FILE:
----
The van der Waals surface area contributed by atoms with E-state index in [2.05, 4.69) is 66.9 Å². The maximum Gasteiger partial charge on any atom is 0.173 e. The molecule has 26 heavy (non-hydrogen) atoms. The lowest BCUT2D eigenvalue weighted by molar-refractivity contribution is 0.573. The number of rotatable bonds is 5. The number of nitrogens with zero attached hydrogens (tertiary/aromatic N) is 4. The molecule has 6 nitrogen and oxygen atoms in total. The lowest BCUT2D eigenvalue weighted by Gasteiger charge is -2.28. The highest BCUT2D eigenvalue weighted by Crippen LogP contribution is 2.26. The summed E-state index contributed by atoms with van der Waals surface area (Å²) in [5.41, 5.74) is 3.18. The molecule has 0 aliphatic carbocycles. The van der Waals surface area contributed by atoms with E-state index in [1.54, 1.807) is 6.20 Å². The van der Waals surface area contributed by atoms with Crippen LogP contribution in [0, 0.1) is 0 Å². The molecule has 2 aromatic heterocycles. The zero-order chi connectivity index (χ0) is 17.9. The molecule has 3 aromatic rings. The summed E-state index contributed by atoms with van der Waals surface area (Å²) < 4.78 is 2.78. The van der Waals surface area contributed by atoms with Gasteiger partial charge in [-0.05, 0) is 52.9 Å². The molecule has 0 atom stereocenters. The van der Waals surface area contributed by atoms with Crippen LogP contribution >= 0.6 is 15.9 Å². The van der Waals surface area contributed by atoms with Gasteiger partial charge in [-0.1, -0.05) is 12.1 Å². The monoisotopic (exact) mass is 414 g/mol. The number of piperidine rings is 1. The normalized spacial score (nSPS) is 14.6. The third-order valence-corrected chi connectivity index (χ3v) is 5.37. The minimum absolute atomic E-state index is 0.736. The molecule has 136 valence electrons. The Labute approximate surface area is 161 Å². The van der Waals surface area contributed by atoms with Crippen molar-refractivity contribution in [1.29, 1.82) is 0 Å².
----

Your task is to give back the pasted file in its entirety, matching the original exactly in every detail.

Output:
The van der Waals surface area contributed by atoms with E-state index in [2.05, 4.69) is 66.9 Å². The maximum Gasteiger partial charge on any atom is 0.173 e. The molecule has 26 heavy (non-hydrogen) atoms. The lowest BCUT2D eigenvalue weighted by molar-refractivity contribution is 0.573. The number of rotatable bonds is 5. The number of nitrogens with zero attached hydrogens (tertiary/aromatic N) is 4. The molecule has 6 nitrogen and oxygen atoms in total. The lowest BCUT2D eigenvalue weighted by Gasteiger charge is -2.28. The highest BCUT2D eigenvalue weighted by Crippen LogP contribution is 2.26. The summed E-state index contributed by atoms with van der Waals surface area (Å²) in [5.41, 5.74) is 3.18. The molecule has 0 aliphatic carbocycles. The van der Waals surface area contributed by atoms with E-state index in [1.54, 1.807) is 6.20 Å². The van der Waals surface area contributed by atoms with Crippen LogP contribution in [0, 0.1) is 0 Å². The molecule has 2 aromatic heterocycles. The zero-order chi connectivity index (χ0) is 17.9. The molecule has 3 aromatic rings. The summed E-state index contributed by atoms with van der Waals surface area (Å²) < 4.78 is 2.78. The van der Waals surface area contributed by atoms with Gasteiger partial charge in [-0.05, 0) is 52.9 Å². The molecule has 0 atom stereocenters. The van der Waals surface area contributed by atoms with Crippen LogP contribution >= 0.6 is 15.9 Å². The van der Waals surface area contributed by atoms with Gasteiger partial charge in [-0.1, -0.05) is 12.1 Å². The monoisotopic (exact) mass is 414 g/mol. The number of piperidine rings is 1. The normalized spacial score (nSPS) is 14.6. The third-order valence-corrected chi connectivity index (χ3v) is 5.37. The minimum absolute atomic E-state index is 0.736. The molecule has 136 valence electrons. The Labute approximate surface area is 161 Å². The van der Waals surface area contributed by atoms with Crippen molar-refractivity contribution in [1.29, 1.82) is 0 Å².